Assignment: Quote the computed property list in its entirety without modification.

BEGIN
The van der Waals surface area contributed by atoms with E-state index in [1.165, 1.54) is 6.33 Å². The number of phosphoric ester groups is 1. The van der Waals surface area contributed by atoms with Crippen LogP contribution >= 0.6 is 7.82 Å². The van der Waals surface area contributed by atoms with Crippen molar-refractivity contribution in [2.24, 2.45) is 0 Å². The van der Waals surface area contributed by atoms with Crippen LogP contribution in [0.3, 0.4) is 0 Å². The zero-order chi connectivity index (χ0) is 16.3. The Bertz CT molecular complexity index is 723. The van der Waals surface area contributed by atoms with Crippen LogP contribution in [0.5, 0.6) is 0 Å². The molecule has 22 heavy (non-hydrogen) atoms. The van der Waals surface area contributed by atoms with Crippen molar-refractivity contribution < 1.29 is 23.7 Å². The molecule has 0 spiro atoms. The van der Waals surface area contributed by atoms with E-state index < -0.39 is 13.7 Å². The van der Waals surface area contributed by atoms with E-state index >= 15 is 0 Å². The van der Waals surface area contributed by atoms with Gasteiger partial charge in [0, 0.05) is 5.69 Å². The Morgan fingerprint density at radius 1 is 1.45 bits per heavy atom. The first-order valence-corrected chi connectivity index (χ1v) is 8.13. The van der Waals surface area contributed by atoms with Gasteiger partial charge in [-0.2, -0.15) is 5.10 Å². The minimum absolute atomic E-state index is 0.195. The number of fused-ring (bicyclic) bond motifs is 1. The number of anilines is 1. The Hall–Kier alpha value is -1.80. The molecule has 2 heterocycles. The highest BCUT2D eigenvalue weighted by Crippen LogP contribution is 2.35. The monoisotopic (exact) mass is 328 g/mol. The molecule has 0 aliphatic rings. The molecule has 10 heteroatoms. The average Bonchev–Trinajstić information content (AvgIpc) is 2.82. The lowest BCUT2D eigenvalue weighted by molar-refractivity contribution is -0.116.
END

The van der Waals surface area contributed by atoms with E-state index in [1.165, 1.54) is 6.33 Å². The number of phosphoric ester groups is 1. The van der Waals surface area contributed by atoms with Crippen LogP contribution >= 0.6 is 7.82 Å². The van der Waals surface area contributed by atoms with Crippen molar-refractivity contribution in [2.24, 2.45) is 0 Å². The van der Waals surface area contributed by atoms with Crippen LogP contribution in [0.3, 0.4) is 0 Å². The zero-order chi connectivity index (χ0) is 16.3. The Bertz CT molecular complexity index is 723. The van der Waals surface area contributed by atoms with Crippen LogP contribution in [0.5, 0.6) is 0 Å². The molecule has 22 heavy (non-hydrogen) atoms. The van der Waals surface area contributed by atoms with Crippen molar-refractivity contribution < 1.29 is 23.7 Å². The molecule has 0 spiro atoms. The van der Waals surface area contributed by atoms with E-state index < -0.39 is 13.7 Å². The van der Waals surface area contributed by atoms with E-state index >= 15 is 0 Å². The van der Waals surface area contributed by atoms with Gasteiger partial charge in [0, 0.05) is 5.69 Å². The Morgan fingerprint density at radius 1 is 1.45 bits per heavy atom. The first-order valence-corrected chi connectivity index (χ1v) is 8.13. The van der Waals surface area contributed by atoms with Gasteiger partial charge in [-0.2, -0.15) is 5.10 Å². The minimum absolute atomic E-state index is 0.195. The number of fused-ring (bicyclic) bond motifs is 1. The number of anilines is 1. The Hall–Kier alpha value is -1.80. The molecule has 2 heterocycles. The highest BCUT2D eigenvalue weighted by Crippen LogP contribution is 2.35. The monoisotopic (exact) mass is 328 g/mol. The molecule has 0 aliphatic rings. The molecule has 10 heteroatoms. The average Bonchev–Trinajstić information content (AvgIpc) is 2.82. The lowest BCUT2D eigenvalue weighted by molar-refractivity contribution is -0.116.